THAT coach journey from Edinburgh to Dingwall tomorrow will not seem quite so arduous now.

Until Sam Stanton's late equaliser against Partick Thistle on Saturday, it looked as if Hibernian would be journeying north to face Ross County on the back of seven successive defeats and seemingly consigned to the play-offs.

The draw doesn't change the overall picture all that dramatically - Hibs still have a bit to do to ensure they avoid finishing 11th - but the psychological lift Stanton's header gave the club after weeks of misery was hard to avoid as manager Terry Butcher held court with the sort of boisterous bonhomie last seen when he was still in charge at Inverness Caledonian Thistle.

Loading article content

The statistics still don't look all that clever - they haven't won in 11 games - but that one goal has at least imbued Hibs with the confidence that it perhaps it isn't beyond them to do so again. On the back of a derby performance that was bright but yielded no points, they were again purposeful and tenacious even if a string of missed chances seemed likely to again bring nothing but frustration.

Another pointless exercise after playing well would have left Hibs disconsolate, the bus to the Highlands full of anxious passengers fretting about the future. Instead, there is now hope and optimism. A second win in 17 matches would be enough to guarantee top-flight football in Leith next season. "The changing room would have been completely different had we lost the game 1-0," admitted Liam Craig, the Hibs captain. "Knowing we can go up there and win the game, and that's the play-off forgotten about, it's a great incentive.

"It was a deflated changing room last week because with the way we trained before the [Hearts] game and the performance, we thought it merited more than we got. Again this week the response from the players has been excellent and for long spells in the first half they [Thistle] could not get out of their half. I think we definitely merited a point in the end."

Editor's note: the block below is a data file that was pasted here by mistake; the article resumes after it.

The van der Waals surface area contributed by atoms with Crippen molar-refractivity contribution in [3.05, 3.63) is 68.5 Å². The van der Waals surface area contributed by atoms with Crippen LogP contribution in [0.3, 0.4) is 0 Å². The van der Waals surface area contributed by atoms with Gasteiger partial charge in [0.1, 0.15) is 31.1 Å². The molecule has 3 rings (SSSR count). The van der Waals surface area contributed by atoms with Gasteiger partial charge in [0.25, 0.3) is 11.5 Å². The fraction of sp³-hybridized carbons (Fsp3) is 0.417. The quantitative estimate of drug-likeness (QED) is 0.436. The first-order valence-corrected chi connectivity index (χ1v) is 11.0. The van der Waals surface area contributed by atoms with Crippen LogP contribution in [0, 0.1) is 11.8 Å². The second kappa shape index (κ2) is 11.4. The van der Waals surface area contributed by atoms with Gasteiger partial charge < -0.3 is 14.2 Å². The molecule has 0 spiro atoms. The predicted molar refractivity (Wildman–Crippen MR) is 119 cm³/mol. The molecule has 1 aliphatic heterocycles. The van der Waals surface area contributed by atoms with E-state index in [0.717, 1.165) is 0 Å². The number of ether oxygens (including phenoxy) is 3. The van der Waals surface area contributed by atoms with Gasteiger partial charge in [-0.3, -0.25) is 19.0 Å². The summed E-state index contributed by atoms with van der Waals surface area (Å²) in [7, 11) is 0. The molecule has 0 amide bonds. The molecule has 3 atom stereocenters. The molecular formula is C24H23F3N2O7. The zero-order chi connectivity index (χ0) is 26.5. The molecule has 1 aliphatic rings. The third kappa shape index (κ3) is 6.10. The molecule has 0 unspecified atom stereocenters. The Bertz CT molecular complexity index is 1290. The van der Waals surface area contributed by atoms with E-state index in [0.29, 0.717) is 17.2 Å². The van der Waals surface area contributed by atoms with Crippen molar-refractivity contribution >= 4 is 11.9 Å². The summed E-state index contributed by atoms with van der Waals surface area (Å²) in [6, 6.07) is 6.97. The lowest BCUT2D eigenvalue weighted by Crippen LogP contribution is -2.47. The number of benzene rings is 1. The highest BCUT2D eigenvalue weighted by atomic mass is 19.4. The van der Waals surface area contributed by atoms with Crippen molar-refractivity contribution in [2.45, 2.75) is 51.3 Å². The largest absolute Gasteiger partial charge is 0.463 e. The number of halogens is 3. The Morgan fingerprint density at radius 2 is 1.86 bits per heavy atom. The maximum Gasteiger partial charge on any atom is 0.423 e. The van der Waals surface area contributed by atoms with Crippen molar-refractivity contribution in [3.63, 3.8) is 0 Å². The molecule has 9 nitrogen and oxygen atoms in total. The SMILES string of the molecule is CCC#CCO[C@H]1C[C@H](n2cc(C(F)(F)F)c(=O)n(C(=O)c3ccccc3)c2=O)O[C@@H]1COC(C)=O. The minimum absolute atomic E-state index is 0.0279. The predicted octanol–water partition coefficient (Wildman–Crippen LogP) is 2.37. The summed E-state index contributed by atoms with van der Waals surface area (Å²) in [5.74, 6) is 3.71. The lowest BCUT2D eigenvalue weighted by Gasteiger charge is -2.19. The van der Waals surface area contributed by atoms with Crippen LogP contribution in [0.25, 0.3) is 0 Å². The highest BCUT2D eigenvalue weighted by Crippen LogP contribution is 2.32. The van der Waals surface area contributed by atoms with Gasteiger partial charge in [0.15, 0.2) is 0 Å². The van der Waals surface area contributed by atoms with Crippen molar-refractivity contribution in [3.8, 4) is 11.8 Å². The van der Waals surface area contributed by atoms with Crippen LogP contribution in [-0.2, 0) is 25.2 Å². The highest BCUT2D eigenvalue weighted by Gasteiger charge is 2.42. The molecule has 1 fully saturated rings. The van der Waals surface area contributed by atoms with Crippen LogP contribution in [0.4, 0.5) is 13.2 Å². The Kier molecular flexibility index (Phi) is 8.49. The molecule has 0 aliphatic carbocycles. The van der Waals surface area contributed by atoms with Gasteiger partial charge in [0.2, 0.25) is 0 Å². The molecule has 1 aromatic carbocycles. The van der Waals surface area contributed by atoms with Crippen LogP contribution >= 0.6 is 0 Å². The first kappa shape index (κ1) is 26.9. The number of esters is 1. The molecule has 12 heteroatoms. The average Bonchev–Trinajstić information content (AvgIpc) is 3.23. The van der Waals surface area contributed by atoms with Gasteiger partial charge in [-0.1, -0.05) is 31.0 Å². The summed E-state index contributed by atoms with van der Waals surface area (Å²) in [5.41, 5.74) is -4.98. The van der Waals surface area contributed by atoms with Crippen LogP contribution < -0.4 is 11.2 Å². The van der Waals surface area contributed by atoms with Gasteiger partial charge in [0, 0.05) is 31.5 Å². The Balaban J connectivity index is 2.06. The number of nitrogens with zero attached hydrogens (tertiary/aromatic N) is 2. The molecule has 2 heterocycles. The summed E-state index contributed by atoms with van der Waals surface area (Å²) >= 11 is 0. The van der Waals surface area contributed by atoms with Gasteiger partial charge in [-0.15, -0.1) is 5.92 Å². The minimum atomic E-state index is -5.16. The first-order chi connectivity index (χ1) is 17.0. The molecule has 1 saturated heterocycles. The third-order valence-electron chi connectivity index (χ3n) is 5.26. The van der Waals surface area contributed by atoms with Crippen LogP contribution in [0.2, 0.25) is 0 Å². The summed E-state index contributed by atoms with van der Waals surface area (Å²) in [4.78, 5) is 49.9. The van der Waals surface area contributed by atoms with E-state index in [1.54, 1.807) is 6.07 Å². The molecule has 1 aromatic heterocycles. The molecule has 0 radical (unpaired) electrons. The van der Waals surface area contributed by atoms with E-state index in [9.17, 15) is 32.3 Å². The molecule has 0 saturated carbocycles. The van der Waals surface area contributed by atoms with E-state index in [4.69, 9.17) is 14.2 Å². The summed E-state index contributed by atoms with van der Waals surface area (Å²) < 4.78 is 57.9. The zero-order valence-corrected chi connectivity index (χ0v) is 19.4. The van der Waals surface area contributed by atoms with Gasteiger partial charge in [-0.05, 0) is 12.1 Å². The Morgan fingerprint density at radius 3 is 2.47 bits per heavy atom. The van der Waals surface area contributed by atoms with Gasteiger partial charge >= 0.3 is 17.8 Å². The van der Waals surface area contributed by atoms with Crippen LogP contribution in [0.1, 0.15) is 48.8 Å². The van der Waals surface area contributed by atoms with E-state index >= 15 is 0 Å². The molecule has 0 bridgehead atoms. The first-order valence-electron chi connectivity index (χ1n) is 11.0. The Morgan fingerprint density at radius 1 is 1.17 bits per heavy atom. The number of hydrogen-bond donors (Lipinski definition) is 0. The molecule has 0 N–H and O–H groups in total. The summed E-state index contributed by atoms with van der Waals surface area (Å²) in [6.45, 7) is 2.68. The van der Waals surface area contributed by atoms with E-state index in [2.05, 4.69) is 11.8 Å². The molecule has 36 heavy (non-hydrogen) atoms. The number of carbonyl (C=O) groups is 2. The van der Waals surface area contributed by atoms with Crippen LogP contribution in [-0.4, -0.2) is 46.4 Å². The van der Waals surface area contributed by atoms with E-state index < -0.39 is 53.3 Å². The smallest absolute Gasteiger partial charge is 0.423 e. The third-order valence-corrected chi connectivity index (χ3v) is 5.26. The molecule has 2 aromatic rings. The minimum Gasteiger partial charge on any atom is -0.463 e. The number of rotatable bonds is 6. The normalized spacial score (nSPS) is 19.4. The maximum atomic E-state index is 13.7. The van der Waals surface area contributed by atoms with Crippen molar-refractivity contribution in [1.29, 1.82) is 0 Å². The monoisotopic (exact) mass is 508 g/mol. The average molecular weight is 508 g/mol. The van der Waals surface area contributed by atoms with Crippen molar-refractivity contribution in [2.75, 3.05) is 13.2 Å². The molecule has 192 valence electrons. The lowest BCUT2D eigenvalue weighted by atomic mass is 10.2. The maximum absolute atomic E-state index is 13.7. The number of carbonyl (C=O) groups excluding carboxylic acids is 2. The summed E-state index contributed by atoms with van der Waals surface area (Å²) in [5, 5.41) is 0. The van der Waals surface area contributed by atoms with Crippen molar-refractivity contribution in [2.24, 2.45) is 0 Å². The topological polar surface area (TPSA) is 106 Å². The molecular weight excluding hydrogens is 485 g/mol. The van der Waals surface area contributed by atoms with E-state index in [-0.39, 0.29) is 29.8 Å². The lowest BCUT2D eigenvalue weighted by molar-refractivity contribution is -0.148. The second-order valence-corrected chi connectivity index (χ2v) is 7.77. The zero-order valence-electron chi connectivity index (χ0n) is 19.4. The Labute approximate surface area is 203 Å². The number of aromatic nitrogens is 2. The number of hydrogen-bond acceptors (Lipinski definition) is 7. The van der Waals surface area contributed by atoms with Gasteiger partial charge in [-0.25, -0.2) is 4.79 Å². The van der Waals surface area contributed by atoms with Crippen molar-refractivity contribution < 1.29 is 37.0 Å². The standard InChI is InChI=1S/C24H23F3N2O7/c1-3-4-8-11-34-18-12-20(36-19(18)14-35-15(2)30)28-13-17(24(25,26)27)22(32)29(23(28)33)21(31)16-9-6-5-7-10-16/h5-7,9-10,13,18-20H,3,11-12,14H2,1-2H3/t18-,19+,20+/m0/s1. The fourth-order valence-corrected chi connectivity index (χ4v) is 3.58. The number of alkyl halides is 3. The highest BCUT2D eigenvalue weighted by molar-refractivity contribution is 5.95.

Craig believes the introduction of the play-offs have reinvigorated the bottom end of the Premiership but hoped he would not need to play in the inaugural final. "Have I got my holidays booked? I don't want to comment on that yet. But my wee boy was telling me 'you better win because I want to go collecting shells on the beach on holiday' so that will answer that for you."

This has been a first season to forget for Craig at Hibs, from the departure of former manager Pat Fenlon to the dreadful run of results in 2014. The midfielder admitted there would need to be a detailed inquest even if the team avoided the play-offs.

"I think we'll sit down and reflect on it because we can't keep going on like this," he said. "It's a club that should be in the higher part of the league, competing in the later stages of cup competitions. This season has not been good enough, even if we do get a result against County that will not paper over the cracks. There is a lot of hard work to be done because we don't want to have a season like this again next year."

A victory would have all but secured Thistle's place in the top division next season but Kris Doolan's early goal would prove to be not quite enough on this occasion. There is a freedom about their play that remains pleasant on the eye, with seemingly not even the prospect of an immediate return to the second tier afflicting their determination to play a free-flowing brand of football.

"There's no nervousness about us and there shouldn't be," said Doolan, who injured his shoulder in scoring his goal and had to come off. "We should be able to play with a bit of freedom. The manager puts that into us that we can go out there and express ourselves.

"If we can stay up that's the be all and end all for us. That's been the main aim. If we can escape the play-off place I'll be delighted."